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Trading in financial markets involves significant risk of loss which can exceed deposits and may not be suitable for all investors.
Before trading, please ensure that you fully understand the risks involved
Trading in financial markets involves significant risk of loss which can exceed deposits and may not be suitable for all investors. Before trading, please ensure that you fully understand the risks involved

What is currency trading?

Currency trading, is the exchange of different currencies on a decentralised global market. It's one of the largest and most liquid financial markets in the world. Currency trading involves the simultaneous buying and selling of the world's currencies on this market.

Currency trading rates between different currency pairs show the rates at which one currency will be exchanged for another. ​It plays a vital role in foreign trade and business as products or services bought in a foreign country must be paid for using that country's currency.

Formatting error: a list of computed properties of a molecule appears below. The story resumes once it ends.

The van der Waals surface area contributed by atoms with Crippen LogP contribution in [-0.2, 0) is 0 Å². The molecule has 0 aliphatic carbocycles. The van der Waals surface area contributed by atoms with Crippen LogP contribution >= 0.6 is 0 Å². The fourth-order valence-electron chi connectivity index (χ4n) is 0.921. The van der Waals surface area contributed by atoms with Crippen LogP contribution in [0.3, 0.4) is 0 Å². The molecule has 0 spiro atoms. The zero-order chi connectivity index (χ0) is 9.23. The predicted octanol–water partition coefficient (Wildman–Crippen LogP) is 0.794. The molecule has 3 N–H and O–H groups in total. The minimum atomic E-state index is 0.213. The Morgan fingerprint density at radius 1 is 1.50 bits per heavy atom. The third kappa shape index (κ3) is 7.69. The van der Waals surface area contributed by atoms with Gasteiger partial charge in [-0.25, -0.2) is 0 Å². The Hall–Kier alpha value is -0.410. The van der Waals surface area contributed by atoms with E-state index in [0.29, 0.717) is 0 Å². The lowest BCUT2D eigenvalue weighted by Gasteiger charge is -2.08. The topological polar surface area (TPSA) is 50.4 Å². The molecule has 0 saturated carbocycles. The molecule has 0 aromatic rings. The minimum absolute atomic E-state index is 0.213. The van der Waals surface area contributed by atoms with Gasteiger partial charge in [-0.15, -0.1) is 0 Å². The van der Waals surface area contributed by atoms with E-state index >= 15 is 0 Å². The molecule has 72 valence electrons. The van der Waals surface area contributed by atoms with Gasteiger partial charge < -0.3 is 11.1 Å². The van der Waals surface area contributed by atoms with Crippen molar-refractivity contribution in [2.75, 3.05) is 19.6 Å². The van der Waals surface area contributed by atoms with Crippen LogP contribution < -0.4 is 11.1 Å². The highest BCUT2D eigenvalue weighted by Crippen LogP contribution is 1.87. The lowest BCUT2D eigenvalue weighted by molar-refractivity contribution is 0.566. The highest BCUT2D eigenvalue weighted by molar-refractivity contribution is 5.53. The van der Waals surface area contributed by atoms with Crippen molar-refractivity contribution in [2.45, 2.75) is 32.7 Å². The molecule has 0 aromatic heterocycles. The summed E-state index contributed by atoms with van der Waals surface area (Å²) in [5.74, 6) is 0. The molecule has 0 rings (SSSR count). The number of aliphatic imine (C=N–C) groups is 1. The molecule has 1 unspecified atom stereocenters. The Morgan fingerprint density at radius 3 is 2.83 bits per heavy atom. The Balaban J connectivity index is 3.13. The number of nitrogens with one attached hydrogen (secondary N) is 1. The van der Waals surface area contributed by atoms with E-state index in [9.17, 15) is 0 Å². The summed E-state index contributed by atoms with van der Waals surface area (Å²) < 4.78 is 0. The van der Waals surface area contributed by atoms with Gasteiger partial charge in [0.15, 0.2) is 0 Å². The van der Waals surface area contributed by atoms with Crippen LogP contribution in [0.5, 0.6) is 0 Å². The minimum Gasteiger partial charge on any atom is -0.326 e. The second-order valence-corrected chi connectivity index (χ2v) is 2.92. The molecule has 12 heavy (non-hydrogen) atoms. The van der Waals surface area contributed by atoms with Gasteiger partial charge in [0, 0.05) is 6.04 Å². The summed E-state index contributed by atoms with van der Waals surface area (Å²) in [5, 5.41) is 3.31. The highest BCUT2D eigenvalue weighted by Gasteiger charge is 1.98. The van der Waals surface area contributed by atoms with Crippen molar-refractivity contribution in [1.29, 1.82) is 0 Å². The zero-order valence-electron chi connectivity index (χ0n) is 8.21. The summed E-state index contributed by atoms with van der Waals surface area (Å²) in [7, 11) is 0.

Currency trading explained

Currency is one of the most widely traded markets in the world, with a total daily average turnover reported to exceed $5 trillion a day. The currency market is not based in a central location or exchange, and is open 24 hours a day from Sunday night through to Friday night. A wide range of currencies are constantly being exchanged as individuals, companies and organisations conduct global business and attempt to take advantage of rate fluctuations.

How does currency trading work?

Currencies are always traded in currency pairs – for example, GBP/USD (sterling v US dollar). You speculate on whether the price of one country's currency will rise or fall against the currency of another country, and take a position accordingly. Looking at the GBP/USD currency pair, the first currency (GBP) is called the 'base currency' and the second currency (USD) is known as the 'counter currency'.

When trading currency, you speculate on whether the price of the base currency will rise or fall against the counter currency. So in GBP/USD if you think GBP will rise against USD, you go long (buy) the currency pair. Alternatively, if you think GBP will fall against USD (or that USD will rise against GBP), you go short (sell) the currency pair.